Er … shouldn’t that be Scrivener in the first place?

The Creative Standard. I like that. If that is what you meant. :slight_smile:

The price of software is what it is (as with many things). It’s a mistake to seek a particular logic in terms of value in the cost differential between one application and another.

In the case of FD, I suspect the reason FD is able to charge quite a lot has to do with several things:

  • it’s good at what it does;
  • it had what’s called “first-mover advantage” (i.e. it was available before just about anything else that is similar)*
  • once having established that it costs quite a lot and persuaded people to pay that price, the expense is now bound into the perception of it by potential purchasers.

Of these reasons, I suspect first-mover advantage is probably close to the top of the list.


*I’m only able to deliver this opinion because I spent a year at business school. :wink:

Oops yes that’s what I meant, Mark, and yes, Ioa, Scrivener is definitely the creative standard! :mrgreen:

Hello again, all. Just to clarify what I meant on a couple of points.

By “industry standard,” I meant that FD is the thing pretty much every professional film student, screenwriter and producer uses – not that it’s of a quality to which all others should aspire.**

To be clear, you don’t need FD to make a movie. If they can make Apocalypse Now from a script generated in a hut in the Philippines on a portable Olivetti, you can make whatever you want with whatever you want. I’m just telling you what people who get paid to do what you want to do use.

The enormously gratifying news to anyone on a limited budget: if all you want to do is write a screenplay (and worry about FD later), Scrivener 2.0 is — pardon my French — fucking brilliant. I don’t see why anyone would use anything else at the initial*** writing stage.

I don’t have time to go into all of my thoughts on this now, but suffice to say that Scrivener conforms to virtually every “best practice” screenwriting approach you can think of. If you’re into Save The Cat Beat Sheets or Syd Field’s dramatic paradigm worksheet thingy or Robert McKee’s (insufferable) Story recommendations or just regular old Aristotle, Scrivener is an almost perfect tool. Because when it comes down to it, all of those approaches are about structure, and Scrivener is a structuring tool. But unlike software that guides you through a template, Scrivener lets you make your own, and lets you change it if it’s not working for you. Scrivener still requires you to do all the hard work of writing — it just puts everything in front of you and removes all the annoying stuff.

As for price differences, I liken it to Photoshop. There are lots of other applications that mimic some of PS’s core functionality – I use Acorn all the time – but if you’re working at an ad agency or design firm, you’re likely using Photoshop. It’s made to do the little things an amateur would never need to do, and it’s priced accordingly. I will tell you this: if the dread day comes when Final Draft makes Keith an offer he can’t refuse for Scrivener, they’re going to charge $300 for the functionality we’re enjoying today. And I’d probably pay it.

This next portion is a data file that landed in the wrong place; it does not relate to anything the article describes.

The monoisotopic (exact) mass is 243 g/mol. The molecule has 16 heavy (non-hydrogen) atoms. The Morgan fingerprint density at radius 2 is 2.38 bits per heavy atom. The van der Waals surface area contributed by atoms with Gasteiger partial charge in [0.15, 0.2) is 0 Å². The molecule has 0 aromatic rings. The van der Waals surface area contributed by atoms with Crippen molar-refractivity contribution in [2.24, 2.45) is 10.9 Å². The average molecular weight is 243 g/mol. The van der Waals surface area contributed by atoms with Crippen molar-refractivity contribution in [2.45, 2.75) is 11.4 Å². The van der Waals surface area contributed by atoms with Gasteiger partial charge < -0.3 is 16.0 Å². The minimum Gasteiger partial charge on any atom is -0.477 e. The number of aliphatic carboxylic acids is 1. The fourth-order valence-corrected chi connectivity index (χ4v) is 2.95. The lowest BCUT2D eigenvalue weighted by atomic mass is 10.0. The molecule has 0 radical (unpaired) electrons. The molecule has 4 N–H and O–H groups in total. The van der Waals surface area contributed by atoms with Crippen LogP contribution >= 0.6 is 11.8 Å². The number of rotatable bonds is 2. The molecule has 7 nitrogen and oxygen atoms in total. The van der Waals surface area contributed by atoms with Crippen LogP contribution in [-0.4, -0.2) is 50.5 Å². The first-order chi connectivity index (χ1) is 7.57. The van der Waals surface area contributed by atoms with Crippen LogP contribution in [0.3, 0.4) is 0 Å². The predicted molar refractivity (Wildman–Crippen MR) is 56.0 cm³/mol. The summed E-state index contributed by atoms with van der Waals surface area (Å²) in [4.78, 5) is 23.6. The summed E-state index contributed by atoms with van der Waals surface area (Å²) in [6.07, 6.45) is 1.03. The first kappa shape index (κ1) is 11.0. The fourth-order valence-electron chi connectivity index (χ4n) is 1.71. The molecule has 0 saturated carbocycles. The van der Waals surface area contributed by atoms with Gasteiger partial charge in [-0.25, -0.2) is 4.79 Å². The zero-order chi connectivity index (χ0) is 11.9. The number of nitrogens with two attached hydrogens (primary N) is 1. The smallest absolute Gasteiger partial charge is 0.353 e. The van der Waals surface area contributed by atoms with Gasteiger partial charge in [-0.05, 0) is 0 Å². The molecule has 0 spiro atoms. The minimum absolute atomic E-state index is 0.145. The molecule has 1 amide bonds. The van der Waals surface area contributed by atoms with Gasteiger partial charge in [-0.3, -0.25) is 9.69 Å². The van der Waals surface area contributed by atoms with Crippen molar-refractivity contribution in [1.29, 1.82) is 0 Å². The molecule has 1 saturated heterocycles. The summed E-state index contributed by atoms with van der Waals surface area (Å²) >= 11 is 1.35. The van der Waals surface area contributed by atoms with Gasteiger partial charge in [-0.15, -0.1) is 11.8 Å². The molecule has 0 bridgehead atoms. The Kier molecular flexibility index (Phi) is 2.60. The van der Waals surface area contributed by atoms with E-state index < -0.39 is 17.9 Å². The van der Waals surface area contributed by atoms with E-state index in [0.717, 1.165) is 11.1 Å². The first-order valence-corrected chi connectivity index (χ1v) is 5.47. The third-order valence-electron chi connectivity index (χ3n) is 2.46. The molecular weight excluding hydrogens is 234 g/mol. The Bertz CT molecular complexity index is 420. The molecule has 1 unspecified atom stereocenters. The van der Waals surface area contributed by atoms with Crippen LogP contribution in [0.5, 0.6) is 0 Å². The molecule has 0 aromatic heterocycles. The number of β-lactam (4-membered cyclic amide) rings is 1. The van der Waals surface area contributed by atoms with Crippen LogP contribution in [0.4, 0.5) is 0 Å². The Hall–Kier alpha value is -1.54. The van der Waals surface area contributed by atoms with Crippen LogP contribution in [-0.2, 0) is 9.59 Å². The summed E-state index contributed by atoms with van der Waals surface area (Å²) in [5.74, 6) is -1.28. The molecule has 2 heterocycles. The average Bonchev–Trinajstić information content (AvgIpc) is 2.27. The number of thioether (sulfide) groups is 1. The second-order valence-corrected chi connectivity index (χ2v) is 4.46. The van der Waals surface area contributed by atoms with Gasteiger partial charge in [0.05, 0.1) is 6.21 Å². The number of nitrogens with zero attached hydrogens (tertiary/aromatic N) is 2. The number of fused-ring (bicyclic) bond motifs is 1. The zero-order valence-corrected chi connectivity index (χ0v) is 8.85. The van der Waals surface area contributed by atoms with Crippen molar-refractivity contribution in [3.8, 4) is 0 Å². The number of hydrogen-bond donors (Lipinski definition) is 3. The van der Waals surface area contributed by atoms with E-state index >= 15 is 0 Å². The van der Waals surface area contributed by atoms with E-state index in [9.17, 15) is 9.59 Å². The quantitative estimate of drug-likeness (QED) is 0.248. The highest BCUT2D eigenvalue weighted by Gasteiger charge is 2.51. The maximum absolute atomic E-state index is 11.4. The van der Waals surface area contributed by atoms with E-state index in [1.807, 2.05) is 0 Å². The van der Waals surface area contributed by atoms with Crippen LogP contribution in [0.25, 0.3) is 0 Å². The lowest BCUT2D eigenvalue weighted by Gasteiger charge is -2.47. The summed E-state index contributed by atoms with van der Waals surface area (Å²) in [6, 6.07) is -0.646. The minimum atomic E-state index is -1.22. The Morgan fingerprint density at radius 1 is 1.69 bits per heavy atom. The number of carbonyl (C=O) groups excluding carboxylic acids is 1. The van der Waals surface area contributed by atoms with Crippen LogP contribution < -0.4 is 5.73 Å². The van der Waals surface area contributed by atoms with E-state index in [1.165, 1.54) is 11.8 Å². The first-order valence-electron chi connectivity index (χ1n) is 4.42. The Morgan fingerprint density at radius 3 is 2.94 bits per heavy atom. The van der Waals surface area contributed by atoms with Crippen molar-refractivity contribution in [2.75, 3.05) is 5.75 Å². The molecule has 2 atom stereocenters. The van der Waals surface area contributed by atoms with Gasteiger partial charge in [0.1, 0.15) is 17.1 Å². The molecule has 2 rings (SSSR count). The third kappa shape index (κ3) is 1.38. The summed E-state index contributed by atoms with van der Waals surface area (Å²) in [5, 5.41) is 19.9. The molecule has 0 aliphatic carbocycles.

Edit to summarize: It occurs to me that, as a rule of thumb, buy Scrivener and worry about FD later. If you need to shell out $250, then you’re in a screenwriting program or on a production – a good problem to have.

[size=85]**Which is not to say that FD8 is not a high quality product; it is. After the train… wreck is not the right word. After the non-fatal derailment of 7.0, Final Draft has come back nicely.

***You don’t even need FD to properly format a spec — just be aware that there are margins and conventions people expect. Make sure that your compiled draft looks like it should. [/size]

The price-of-Final-Draft thing is interesting. I wonder whether it’s not also partly the halo effect of the “industry standard” boast.

$250 for a rather modestly-endowed word processor is of course ridiculous. But $250 to be a screenwriter… that’s a different matter. You might even say that it’s a small price to pay for someone to feel professionally tooled-up, no different from a weekend tennis-payer springing a small fortune on a carbon-fibre racquet which will make absolutely no difference to his game, or a pale old fat guy shelling out for a bottle of Davidoff Cool Water which will certainly not make him look like the young stubble-bound Muscle Mary in the ads. Or so much else in modern branding. I used to think people were stupid to fall for it. I’ve changed my tune. I don’t think they do. I think they enjoy, and spend money to indulge, the fantasy. We’re all in one way or another like Snoopy on the kennel roof: “Here’s the World War One fighter pilot…” I like conducting along to recordings. And I bought a proper baton – goddamn it, an INDUSTRY STANDARD baton – to do it with. It gives me great delight (“Here’s the world-famous maestro…”) and harms nobody.

FD’s the same, I think. Some of us might sit here thinking “If only Scrivener talked properly to MM Screenwriter instead” or “I can’t bear rewriting this damn scene yet again, I think I’ll go post some stuff on the tubes” but there are plenty of people sitting at their desks enjoying the fantasy of being a Coen Brother or Tom Stoppard just as much as I enjoy waving my £15 stick at the loudspeakers.

So to make Keith rich, we must identify another fantasy and attach it firmly to Scrivener. I just can’t think of one.


I think you’re exactly right. While FD is an invaluable tool for professional writers, it’s also a pretty calculated Fantasy Machine. FD came of age in the spec boom of the 90s, when writing a screenplay was akin to buying a lottery ticket. I used to bristle at the way the developers loaded up the thing with “fake” features — register your script menus, and endless templates for specific TV show scripts not suited for specs (but great for fan fic!) I’m over it now, as FD’s performance has stabilized, and computers have become so powerful that bloat isn’t as big a deal.

When FD and MM were the only games in town, the fantasy element seemed like a pretty savvy way to get their money. Now, with Scrivener and Celtx et al, I wonder if they’ll need to change.

As for the specific fantasy pegged to Scrivener, I think there is one. It’s just that these days, BEING A NOVELIST or FINISHING MY DISSERTATION are pretty much $45 fantasies.

Candidates for Scrivener Fantasies:

  • This, or

  • Being the person who said the following:

“At least once a week I went back to Nicolsons, the cafe… where I wrote much of my first novel… I did most of my press interviews in the cafe, partly out of gratitude for all the times they let me sit over one cold espresso for two hours.”